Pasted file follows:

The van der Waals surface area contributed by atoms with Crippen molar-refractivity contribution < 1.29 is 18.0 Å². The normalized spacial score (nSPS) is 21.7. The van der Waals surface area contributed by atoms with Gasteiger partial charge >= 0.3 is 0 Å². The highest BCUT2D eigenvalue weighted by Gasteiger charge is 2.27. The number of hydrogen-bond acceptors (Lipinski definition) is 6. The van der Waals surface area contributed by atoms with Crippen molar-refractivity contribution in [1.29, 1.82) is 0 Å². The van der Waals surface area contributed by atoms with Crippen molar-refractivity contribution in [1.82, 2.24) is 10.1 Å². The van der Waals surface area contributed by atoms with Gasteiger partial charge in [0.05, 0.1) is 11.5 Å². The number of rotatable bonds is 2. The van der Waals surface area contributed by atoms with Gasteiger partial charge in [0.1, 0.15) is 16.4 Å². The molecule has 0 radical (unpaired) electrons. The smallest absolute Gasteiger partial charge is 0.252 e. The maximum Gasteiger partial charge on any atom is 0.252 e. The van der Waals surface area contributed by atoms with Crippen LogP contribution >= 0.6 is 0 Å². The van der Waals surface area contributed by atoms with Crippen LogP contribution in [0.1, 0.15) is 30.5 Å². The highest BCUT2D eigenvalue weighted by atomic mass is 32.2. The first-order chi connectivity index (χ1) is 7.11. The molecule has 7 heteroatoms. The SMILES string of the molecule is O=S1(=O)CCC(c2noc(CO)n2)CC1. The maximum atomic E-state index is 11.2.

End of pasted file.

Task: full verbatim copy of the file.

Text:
The van der Waals surface area contributed by atoms with Crippen molar-refractivity contribution < 1.29 is 18.0 Å². The normalized spacial score (nSPS) is 21.7. The van der Waals surface area contributed by atoms with Gasteiger partial charge >= 0.3 is 0 Å². The highest BCUT2D eigenvalue weighted by Gasteiger charge is 2.27. The number of hydrogen-bond acceptors (Lipinski definition) is 6. The van der Waals surface area contributed by atoms with Crippen molar-refractivity contribution in [1.29, 1.82) is 0 Å². The van der Waals surface area contributed by atoms with Crippen molar-refractivity contribution in [1.82, 2.24) is 10.1 Å². The van der Waals surface area contributed by atoms with Gasteiger partial charge in [0.05, 0.1) is 11.5 Å². The number of rotatable bonds is 2. The van der Waals surface area contributed by atoms with Gasteiger partial charge in [0.1, 0.15) is 16.4 Å². The molecule has 0 radical (unpaired) electrons. The smallest absolute Gasteiger partial charge is 0.252 e. The maximum Gasteiger partial charge on any atom is 0.252 e. The van der Waals surface area contributed by atoms with Crippen LogP contribution >= 0.6 is 0 Å². The van der Waals surface area contributed by atoms with Crippen LogP contribution in [0.1, 0.15) is 30.5 Å². The highest BCUT2D eigenvalue weighted by atomic mass is 32.2. The first-order chi connectivity index (χ1) is 7.11. The molecule has 7 heteroatoms. The SMILES string of the molecule is O=S1(=O)CCC(c2noc(CO)n2)CC1. The maximum atomic E-state index is 11.2.